The Pace Gallery in Soho surprised me, perhaps because I’m used to seeing their website, which has a big international gallery feel, and their new and imposing flagship gallery in Burlington House, shared with the Royal Academy. So I didn’t expect a discreet, almost hidden door down a back street behind Piccadilly Circus. But I duly rang the bell and climbed to the first floor to find a spacious gallery which has apparently been there for years without my noticing. And a remarkable exhibition of Mingei.
Mingei means folk art, or perhaps the people’s craft. It’s a movement that was started in 1926 by Soetsu Yanagi, who set up the Mingeikan folk craft museum. Shoji Hamada, a potter and ceramicist I’ve often written about before, was a leading light and Mingei owed a lot to Hamada’s great friend Bernard Leach who was himself influenced by Japanese ceramics, especially the raku yaki style of pottery used in the tea ceremony.
As you’ve probably guessed from the name, Mingei champions the everyday, ordinary and utilitarian objects created by nameless and unknown craftsmen. Mingei objects are ‘natural, sincere, safe and simple’, according to Soetsu Yanagi. They avoid ‘dishonesty, depravity and luxury’.
Issues of Kogei magazine, edited by Soetsu Yanagi from 1935:
This museum-quality exhibition, curated by Nicolas Trembley, combines historical works by Japanese Mingei artists with works by modern artists who have been influenced by the Mingei movement. Some are Japanese, some not, but I loved the way they are displayed, in a long room with careful placing that enhances the works by juxtaposing them, sometimes in unexpected ways. The aim is both to explore the legacy left by the Mingei movement and to question the presence of craftsmanship in contemporary art.
Here you can see a mixture of modern design works – pots by Valentin Carron and paintings by Trisha Donnelly and Lee Ufan – juxtaposed with a classic design for strainers by Sori Yanagi.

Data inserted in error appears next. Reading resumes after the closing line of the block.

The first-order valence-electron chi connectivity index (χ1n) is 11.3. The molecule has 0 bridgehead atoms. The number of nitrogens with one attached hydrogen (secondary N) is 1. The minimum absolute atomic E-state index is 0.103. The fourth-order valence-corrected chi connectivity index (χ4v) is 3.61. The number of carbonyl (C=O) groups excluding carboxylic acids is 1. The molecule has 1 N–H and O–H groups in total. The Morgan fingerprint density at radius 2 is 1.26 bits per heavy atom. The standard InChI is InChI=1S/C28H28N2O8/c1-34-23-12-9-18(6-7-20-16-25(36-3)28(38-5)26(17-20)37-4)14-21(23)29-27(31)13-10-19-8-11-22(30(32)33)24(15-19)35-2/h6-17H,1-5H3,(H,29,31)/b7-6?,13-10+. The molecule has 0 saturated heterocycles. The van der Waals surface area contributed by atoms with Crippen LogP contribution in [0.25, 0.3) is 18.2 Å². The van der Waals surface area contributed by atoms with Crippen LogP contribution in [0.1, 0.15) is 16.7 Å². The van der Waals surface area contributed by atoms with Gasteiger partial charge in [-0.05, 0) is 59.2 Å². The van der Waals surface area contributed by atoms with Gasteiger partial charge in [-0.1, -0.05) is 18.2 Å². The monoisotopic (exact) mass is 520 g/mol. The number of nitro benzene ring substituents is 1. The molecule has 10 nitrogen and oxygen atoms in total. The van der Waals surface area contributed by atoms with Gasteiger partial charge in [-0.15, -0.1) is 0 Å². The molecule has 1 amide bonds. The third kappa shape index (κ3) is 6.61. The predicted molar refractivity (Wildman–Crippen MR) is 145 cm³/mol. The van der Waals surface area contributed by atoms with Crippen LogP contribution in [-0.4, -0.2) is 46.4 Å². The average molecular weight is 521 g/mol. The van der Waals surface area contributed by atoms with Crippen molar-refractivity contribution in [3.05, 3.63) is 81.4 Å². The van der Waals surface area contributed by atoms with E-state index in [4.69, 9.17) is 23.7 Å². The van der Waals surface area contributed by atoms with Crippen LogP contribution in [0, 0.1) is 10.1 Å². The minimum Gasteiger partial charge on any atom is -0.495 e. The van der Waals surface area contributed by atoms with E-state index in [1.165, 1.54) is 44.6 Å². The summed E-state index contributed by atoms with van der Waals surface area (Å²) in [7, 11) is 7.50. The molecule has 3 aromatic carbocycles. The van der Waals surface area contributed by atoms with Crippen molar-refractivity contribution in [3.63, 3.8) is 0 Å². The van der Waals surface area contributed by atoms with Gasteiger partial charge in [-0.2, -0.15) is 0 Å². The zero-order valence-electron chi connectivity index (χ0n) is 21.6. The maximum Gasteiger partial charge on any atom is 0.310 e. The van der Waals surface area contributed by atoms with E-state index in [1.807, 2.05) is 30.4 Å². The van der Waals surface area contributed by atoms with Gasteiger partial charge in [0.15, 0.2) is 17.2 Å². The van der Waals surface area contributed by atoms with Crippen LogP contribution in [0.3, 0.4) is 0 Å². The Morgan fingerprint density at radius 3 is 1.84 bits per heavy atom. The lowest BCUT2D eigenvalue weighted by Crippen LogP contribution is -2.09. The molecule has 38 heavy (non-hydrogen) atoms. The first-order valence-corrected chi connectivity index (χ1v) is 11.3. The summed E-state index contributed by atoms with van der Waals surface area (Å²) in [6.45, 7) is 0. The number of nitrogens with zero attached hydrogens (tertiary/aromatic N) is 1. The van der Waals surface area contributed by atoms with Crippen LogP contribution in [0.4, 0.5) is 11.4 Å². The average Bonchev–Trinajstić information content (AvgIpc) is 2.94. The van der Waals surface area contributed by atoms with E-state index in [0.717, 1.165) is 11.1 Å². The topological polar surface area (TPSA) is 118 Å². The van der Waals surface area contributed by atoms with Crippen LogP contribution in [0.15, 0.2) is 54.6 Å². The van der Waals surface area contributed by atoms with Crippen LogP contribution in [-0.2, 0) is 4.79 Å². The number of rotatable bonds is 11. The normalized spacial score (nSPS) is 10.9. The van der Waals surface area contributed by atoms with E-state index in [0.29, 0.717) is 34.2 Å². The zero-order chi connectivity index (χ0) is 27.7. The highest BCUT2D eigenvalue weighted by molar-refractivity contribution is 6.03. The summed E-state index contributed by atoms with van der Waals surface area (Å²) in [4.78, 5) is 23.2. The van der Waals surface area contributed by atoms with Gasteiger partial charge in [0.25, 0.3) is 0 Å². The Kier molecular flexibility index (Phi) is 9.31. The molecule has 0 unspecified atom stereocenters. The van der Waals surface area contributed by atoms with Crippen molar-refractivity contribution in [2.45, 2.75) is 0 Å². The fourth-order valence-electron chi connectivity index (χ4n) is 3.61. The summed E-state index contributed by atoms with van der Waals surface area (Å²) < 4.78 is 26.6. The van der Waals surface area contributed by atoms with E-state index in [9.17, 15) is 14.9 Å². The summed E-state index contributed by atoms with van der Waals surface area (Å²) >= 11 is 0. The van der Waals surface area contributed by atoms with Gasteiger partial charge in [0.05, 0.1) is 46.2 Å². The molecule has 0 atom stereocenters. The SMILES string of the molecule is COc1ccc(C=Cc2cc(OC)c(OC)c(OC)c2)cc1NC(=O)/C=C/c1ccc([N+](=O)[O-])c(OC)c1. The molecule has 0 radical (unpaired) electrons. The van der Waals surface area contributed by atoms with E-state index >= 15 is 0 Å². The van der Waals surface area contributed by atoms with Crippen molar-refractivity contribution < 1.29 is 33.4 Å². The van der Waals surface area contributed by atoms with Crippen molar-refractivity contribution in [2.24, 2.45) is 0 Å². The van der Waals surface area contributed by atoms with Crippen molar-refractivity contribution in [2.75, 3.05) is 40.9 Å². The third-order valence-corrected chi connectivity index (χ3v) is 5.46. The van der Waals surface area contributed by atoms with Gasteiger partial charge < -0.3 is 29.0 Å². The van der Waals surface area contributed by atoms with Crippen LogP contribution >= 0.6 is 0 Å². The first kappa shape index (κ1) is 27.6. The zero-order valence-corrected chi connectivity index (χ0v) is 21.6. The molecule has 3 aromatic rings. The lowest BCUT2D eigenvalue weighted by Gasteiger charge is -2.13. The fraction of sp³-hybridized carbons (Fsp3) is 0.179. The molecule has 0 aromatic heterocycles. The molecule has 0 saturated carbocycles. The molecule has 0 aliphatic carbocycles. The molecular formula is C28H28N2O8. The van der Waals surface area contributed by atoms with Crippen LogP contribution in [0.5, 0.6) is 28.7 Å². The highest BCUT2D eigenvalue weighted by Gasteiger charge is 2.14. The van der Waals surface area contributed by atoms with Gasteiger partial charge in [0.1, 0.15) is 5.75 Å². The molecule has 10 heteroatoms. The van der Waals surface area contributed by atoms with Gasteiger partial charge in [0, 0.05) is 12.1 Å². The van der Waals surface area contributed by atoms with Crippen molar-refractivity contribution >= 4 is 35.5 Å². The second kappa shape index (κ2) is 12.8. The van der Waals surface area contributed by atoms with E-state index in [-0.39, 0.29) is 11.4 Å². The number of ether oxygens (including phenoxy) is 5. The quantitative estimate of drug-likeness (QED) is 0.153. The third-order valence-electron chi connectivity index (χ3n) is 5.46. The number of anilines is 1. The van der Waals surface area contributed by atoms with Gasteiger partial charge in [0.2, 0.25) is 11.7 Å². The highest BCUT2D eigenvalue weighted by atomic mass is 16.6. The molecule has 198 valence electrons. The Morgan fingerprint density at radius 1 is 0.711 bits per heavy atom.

And here an Ainu Attush, made from woven bark fibres, is placed next to Ruth Asawa’s Hanging Form from 1958.
As a big Hamada fan I was excited to see several of his works in the exhibition.
This tray dish is salt-glazed and the decoration was done by nagashi gake, pouring the glaze on, taking less than fifteen seconds. You need a steady hand and a clear vision for that.
I would happily give house room to this Shoji Hamada stoneware salt glazed bottle.
Bernard Leach gets a look-in too. This square bottle was thrown on a wheel and then beaten and shaved to a square shape. It has a black tenmoku glaze.
Textiles are well represented; this kawabaori is a chief fireman’s coat with the symbol in the centre representing water.
While this hanging textile is a boro, originating as a futon cover or other household textile and patched together with pieces of recycled fabric to make a work of art with its own history woven into it. The ceramics in front are by Sgrafo Modern.
There’s quite a lot of work by Sori Yanagi, Soetsu Yanagi’s son, who became a world-famous designer in the post-war period. This bent plywood butterfly stool is perhaps his most famous work.
While his stainless steel quick-to-boil kettle is still a bestseller.
And his bean-sieve basket of split bamboo, woven in a hexagonal pattern with holes just large enough for beans to fall through, is a design classic.
I couldn’t resist including this 1934 set of plates by Kenkichi Tomimoto.
The Pace Gallery is at 6-10 Lexington St in Soho and the exhibition is on until 18 January 2014. Opening times are Monday-Saturday 10am to 6pm.